I had never met him before, but he was also a young CA and I thought he might agree to help me – I asked if he could refer me to anyone he knew in finance, and he put me in touch with his single professional contact in the industry: a friend at a middle market private equity firm here.
Two months, 8 rounds of interviews, and an 8-hour modeling and case study test later, and I won a full-time job offer there.
Q: Awesome. I think that’s the first example of “Facebook networking” we’ve featured.
Before we jump into the recruiting process in more detail, what does the private equity industry in India look like?
A: It’s very, very new, and most of the firms are boutiques with AUM of under $50 million USD. There are only around 10-15 funds with over $1 billion USD.
Many of the global mega-funds are interested in India, and some, like Blackstone and Sequoia, actually have dedicated Indian operations on the ground.
Deals are much smaller, overall – anything over $100 million USD is considered a “large deal,” and actual big deals (i.e. over $1 billion USD) are rare and only happen 1-2x per year.
The industries of focus have been banks and financial institutions, information technology, and real estate, although that is starting to change – more funds are investing in consumer sectors like healthcare and retail.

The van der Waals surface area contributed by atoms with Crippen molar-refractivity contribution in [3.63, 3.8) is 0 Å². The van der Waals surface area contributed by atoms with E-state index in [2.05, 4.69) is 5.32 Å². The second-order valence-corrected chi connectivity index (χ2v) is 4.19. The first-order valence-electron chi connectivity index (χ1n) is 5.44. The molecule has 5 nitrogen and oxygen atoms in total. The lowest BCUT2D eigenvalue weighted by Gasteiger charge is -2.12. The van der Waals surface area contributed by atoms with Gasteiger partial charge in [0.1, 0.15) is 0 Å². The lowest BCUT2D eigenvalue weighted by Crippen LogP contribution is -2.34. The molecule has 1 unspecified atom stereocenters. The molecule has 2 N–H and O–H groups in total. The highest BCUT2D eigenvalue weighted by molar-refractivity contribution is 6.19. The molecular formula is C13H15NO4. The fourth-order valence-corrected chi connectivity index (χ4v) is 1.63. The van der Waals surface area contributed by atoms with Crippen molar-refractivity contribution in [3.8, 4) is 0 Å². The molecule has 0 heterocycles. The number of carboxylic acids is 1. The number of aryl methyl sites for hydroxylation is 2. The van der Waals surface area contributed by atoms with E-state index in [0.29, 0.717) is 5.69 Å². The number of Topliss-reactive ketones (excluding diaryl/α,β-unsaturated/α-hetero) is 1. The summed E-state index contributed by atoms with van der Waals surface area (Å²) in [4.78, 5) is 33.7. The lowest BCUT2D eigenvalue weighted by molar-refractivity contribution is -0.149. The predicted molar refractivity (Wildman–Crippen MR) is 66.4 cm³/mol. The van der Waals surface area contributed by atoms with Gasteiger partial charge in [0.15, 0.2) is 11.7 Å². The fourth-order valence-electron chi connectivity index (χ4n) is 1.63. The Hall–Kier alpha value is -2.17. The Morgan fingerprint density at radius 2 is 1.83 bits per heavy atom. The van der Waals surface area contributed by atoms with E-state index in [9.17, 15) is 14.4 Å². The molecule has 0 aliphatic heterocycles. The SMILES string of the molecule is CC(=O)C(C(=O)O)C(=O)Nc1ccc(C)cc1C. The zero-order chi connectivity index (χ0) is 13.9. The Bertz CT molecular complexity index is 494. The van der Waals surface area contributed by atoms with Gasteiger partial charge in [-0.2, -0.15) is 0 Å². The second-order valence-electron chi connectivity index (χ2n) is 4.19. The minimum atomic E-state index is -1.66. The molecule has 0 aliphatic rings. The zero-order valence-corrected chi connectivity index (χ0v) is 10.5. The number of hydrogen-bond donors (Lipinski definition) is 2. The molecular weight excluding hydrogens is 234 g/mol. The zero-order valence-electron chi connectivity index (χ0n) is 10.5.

You could say, “The money is in the banks, but the value is in the consumer sectors.”
A lot of impact investing funds have been starting up as well – they tend to focus on the agriculture and micro-finance sectors, and they aren’t necessarily as concerned with earning high returns.
Deals almost always come in the form of structured equity, while a small number are plain vanilla equity; traditional leveraged buyouts (i.e. where debt is used for the majority of deal funding) are non-existent.
PE Recruiting in India… via Facebook?
Q: OK, great, thanks for that overview.
Even if you networked your way in via Facebook, I’m assuming that the rest of the recruiting process took place “offline”…
A: Yes, you could say that!
While headhunters are very active for private equity recruiting in North America, that’s not the case at all here: openings are hardly ever advertised, and even when they are, the initial screening is insanely selective.
So pretty much all hiring happens via referrals – you need to know someone at the fund who can vouch for you. Networking really is the only way to break in here.
Private equity interviews are almost exactly the same as what you see anywhere else, even though the average deal size and industry focus are different.
You really need to know your stuff with the technical questions in India – many funds here place additional weight on technical questions since they’d rather work with a smart, but somewhat socially awkward guy, as opposed to someone with great people skills who doesn’t know how to run a DCF.
Q: So I’m assuming that modeling tests and case studies are even more intense?
A: I would say: “Be prepared for in-depth tests and case studies, even though traditional LBOs are rare to non-existent here.”